Tuition bill moves ahead
BISMARCK - A plan to make the state pay college tuition bills moved one step closer to reality Tuesday. The Senate Education Committee voted 5-0 to give a do-pass recommendation to Fargo Sen.
BISMARCK - A plan to make the state pay college tuition bills moved one step closer to reality Tuesday.
The Senate Education Committee voted 5-0 to give a do-pass recommendation to Fargo Sen. Tony Grindberg's "North Dakota Promise" bill.
Senate Bill 2347 would require the state to pay the bulk - and eventually all - of North Dakota students' tuition bills, if students meet certain criteria.
The bill will change the landscape of North Dakota by helping to reverse the declining population and expand the knowledge-based work force, Grindberg said.
Several other states have either adopted or are looking at similar legislation, he said, adding it's now time for North Dakota to stretch the envelope and do the same.
Grindberg's amended proposal states students would be eligible for a promise grant if they have been a state resident since kindergarten.
They must take four units of math at the level of algebra I and higher and take four units of science in high school. A 23 cumulative composite score or math score on the ACT is also required.
The program would begin for students who graduate from high school in 2012 and who attend a North Dakota college or university full time that fall. Students must maintain a 3.0 cumulative college grade point average.
Beginning with the 2012-13 school year, eligible college freshmen would receive
65 percent of the tuition charged at their school.
Students enrolled at private North Dakota colleges would receive 65 percent of the statewide average tuition charged at the state's public colleges.
Over the next few school years, the percentage of tuition paid by the state would gradually increase.
Beginning in 2017-18, eligible college freshmen would receive the full amount of tuition charged. Private college freshmen would receive the statewide average tuition charged at the public colleges.
Students cannot receive a grant for more than four consecutive years. The grant would be credited toward tuition charges after accounting for other grants and scholarships.
The promise grant would be a pilot program that would conclude after the 2028-29 school year, when it would be evaluated before it could continue, Grindberg said.
To pay for the effort, Grindberg proposes creating a North Dakota merit award trust fund.
The fiscal note to the bill outlines the following costs per biennium: $5.3 million in 2011-13, $27 million in 2013-15; $51 million in 2015-17; $66 million in 2017-19; $78 million in 2019-21; $85 million in 2021-23; $93 million in 2023-25; $87 million in 2025-27; and $40 million in 2027-29.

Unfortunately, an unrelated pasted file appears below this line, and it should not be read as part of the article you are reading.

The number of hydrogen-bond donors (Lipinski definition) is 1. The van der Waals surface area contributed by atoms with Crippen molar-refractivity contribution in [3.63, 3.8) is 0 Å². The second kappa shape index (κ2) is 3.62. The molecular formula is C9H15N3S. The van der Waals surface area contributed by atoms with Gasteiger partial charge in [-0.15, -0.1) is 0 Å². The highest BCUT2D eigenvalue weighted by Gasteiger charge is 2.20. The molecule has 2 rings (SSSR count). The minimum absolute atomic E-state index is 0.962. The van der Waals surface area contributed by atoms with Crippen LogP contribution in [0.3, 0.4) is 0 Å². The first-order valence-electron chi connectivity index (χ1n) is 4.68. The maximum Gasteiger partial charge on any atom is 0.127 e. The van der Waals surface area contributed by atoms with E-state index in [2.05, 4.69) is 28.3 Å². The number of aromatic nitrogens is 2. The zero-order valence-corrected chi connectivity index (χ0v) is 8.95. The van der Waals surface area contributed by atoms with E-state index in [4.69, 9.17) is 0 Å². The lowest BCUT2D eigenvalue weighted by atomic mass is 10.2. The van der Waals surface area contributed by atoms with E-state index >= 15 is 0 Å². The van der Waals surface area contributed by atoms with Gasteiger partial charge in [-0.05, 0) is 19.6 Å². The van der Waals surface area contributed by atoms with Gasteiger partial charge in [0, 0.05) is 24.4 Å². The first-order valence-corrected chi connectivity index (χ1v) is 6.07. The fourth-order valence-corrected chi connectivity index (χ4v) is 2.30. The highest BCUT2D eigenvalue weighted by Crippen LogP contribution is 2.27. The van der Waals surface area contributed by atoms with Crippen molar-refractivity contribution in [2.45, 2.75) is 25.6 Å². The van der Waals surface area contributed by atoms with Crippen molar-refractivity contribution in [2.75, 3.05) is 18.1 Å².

Grindberg proposes putting $15 million from the state general fund and
$10 million from the state fire and tornado fund in the merit award trust fund for the 2007-09 biennium.
Each biennium thereafter, he proposes $40 million would go in the trust fund, including $15 million from Bank of North Dakota profits and $10 million from the oil extraction trust fund.
The remainder could come from the student loan trust fund and the lottery operating fund, along with interest earnings.
The fund would consist of appropriated money and any gifts or grants received from public or private sources, according to the bill.
Grindberg said the bill isn't perfect, and he's open to suggestions. His main goal is to make sure the bill moves forward with its purposes remaining.
Sen. Larry Robinson, D-Valley City, a co-sponsor of the bill, said the state needs to seize the moment and retain its best and brightest students.
"The competition in the marketplace is intense. We can elect to compete or we can sit back and let other states pass us by while we watch," Robinson said.
Six supporters of the bill - either with university system or Fargo economic development ties - also testified.
The bill is important for North Dakota colleges and students, said Kate Haugen, North Dakota State University's associate vice president for student affairs.
As former director of admissions, Haugen said North Dakota is losing students both within and outside the state because of financial concerns.
A recent report shows North Dakota ranks second in the nation for the amount of student debt graduates have, she said.
Sen. Tim Flakoll, R-Fargo, asked if Haugen thought students would spend more time on academics and less time at college jobs if the bill passed. She thinks there is potential for that.
Meanwhile, a few bill changes were proposed by the state Department of Commerce Division of Workforce Development.
Director Jim Hirsch thinks the residency requirements should be more flexible to make the program a better worker recruitment tool. There are also families who leave for a few years and come back, he said.
No one else offered opposition or changes to the bill.
Going into the hearing, Flakoll said there were committee members who didn't favor the bill.
After hearing the testimony, however, Flakoll said the whole committee believes the concept should be kept alive and continue to be discussed.
The bill will move to the Senate Appropriations Committee.
Readers can reach Forum reporter
Teri Finneman at (701) 241-5560